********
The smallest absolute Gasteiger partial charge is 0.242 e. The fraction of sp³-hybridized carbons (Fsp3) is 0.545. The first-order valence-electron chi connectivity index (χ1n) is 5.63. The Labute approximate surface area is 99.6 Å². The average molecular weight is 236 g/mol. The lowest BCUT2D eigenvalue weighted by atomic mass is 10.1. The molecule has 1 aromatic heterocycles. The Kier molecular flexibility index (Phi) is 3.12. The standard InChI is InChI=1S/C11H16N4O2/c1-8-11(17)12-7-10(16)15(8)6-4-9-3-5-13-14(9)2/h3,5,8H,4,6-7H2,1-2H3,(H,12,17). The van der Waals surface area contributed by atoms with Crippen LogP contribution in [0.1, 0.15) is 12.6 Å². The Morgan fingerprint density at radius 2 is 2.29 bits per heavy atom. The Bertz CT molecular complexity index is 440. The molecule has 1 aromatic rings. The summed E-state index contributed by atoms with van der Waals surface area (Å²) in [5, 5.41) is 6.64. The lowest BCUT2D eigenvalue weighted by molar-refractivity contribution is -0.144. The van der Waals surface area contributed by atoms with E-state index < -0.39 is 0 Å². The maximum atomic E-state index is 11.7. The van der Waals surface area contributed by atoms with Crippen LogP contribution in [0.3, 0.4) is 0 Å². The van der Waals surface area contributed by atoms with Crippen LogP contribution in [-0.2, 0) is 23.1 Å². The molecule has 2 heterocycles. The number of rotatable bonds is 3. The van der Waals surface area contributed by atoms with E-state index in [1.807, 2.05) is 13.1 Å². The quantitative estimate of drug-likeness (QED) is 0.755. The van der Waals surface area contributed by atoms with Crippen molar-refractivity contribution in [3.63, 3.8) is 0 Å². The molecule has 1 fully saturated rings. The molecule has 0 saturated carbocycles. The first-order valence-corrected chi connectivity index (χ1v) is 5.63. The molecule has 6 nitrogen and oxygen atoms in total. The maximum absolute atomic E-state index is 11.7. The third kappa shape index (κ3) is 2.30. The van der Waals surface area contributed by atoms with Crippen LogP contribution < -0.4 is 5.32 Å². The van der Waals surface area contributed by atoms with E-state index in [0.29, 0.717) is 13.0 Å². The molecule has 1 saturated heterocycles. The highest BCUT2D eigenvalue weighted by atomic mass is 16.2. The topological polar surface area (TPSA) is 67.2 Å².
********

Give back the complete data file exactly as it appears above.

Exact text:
The smallest absolute Gasteiger partial charge is 0.242 e. The fraction of sp³-hybridized carbons (Fsp3) is 0.545. The first-order valence-electron chi connectivity index (χ1n) is 5.63. The Labute approximate surface area is 99.6 Å². The average molecular weight is 236 g/mol. The lowest BCUT2D eigenvalue weighted by atomic mass is 10.1. The molecule has 1 aromatic heterocycles. The Kier molecular flexibility index (Phi) is 3.12. The standard InChI is InChI=1S/C11H16N4O2/c1-8-11(17)12-7-10(16)15(8)6-4-9-3-5-13-14(9)2/h3,5,8H,4,6-7H2,1-2H3,(H,12,17). The van der Waals surface area contributed by atoms with Crippen LogP contribution in [0.1, 0.15) is 12.6 Å². The Morgan fingerprint density at radius 2 is 2.29 bits per heavy atom. The Bertz CT molecular complexity index is 440. The molecule has 1 aromatic rings. The summed E-state index contributed by atoms with van der Waals surface area (Å²) in [5, 5.41) is 6.64. The lowest BCUT2D eigenvalue weighted by molar-refractivity contribution is -0.144. The van der Waals surface area contributed by atoms with E-state index < -0.39 is 0 Å². The maximum atomic E-state index is 11.7. The van der Waals surface area contributed by atoms with Crippen LogP contribution in [0.3, 0.4) is 0 Å². The van der Waals surface area contributed by atoms with Crippen LogP contribution in [-0.2, 0) is 23.1 Å². The molecule has 2 heterocycles. The number of rotatable bonds is 3. The van der Waals surface area contributed by atoms with E-state index in [1.807, 2.05) is 13.1 Å². The quantitative estimate of drug-likeness (QED) is 0.755. The van der Waals surface area contributed by atoms with Crippen molar-refractivity contribution in [3.63, 3.8) is 0 Å². The molecule has 1 fully saturated rings. The molecule has 0 saturated carbocycles. The first-order valence-corrected chi connectivity index (χ1v) is 5.63. The molecule has 6 nitrogen and oxygen atoms in total. The maximum absolute atomic E-state index is 11.7. The third kappa shape index (κ3) is 2.30. The van der Waals surface area contributed by atoms with Crippen LogP contribution < -0.4 is 5.32 Å². The van der Waals surface area contributed by atoms with E-state index in [0.29, 0.717) is 13.0 Å². The molecule has 1 saturated heterocycles. The highest BCUT2D eigenvalue weighted by atomic mass is 16.2. The topological polar surface area (TPSA) is 67.2 Å².